The British economy will be weaker and the European Union will be damaged if Britain votes to leave the European Union, the White House said Friday ahead of President Barack Obama’s scheduled visit.

Obama will strike a delicate balance over a British exit, the so-called Brexit, from the EU bloc, during his visit to Britain next week, where he will host a town hall with youth and offer his view “as a friend” that Britain should remain in the EU.

Earlier this week the International Monetary Fund Managing Director Christine Lagarde warned that the threat of Britain leaving the EU as "one of the serious downside risks on the horizon of global growth."

Lagarde said a vote by Britons in the June 23 referendum to leave the EU would cause widespread uncertainty, but added that she hoped it wouldn't happen.

"It's been a long marriage between members of the European Union. It's my personal hope that it doesn't break. And like [in] all marriages, good talks can actually help."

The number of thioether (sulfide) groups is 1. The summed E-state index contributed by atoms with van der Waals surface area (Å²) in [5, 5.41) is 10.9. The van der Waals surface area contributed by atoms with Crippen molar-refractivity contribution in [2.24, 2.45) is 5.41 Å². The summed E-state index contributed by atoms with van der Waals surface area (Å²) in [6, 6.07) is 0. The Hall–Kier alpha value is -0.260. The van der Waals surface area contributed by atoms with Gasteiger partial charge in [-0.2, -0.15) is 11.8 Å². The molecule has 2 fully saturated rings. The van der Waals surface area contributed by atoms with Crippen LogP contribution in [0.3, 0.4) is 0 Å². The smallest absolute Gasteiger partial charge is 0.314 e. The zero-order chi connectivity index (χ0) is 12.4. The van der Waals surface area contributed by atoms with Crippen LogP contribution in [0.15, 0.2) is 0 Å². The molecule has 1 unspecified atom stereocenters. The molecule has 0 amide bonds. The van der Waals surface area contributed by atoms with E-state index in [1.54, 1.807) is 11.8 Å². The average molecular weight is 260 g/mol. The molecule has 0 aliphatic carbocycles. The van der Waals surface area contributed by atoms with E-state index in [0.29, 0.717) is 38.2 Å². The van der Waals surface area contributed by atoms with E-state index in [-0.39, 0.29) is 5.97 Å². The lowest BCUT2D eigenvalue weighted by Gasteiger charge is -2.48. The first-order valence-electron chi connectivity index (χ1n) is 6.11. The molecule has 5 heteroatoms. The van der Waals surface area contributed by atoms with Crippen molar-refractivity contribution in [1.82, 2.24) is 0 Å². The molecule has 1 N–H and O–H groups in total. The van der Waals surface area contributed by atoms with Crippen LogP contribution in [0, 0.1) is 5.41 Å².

On Tuesday, the IMF cut its 2016 growth forecast for Britain to 1.9 percent from 2.2 percent and said the country could deal a damaging blow to the fragile world economy if it votes to leave the EU.

Last week, famed economist Nouriel Roubini warned that a split between the U.K. and the EU could accelerate a wave of independence movements across the continent, laying the groundwork for the end of the EU.

While opinion polls on the referendum suggest the result could be very close, most have come marginally in favor of an "In" win and betting firms are also pricing that in. One poll published Tuesday, however, showed the Leave campaign three points ahead.

After public opinion polls failed to predict a Conservative Party victory in Britain's 2015 parliamentary election, there is a great deal of uncertainty around their accuracy.

Data from Reuters were used to report this story.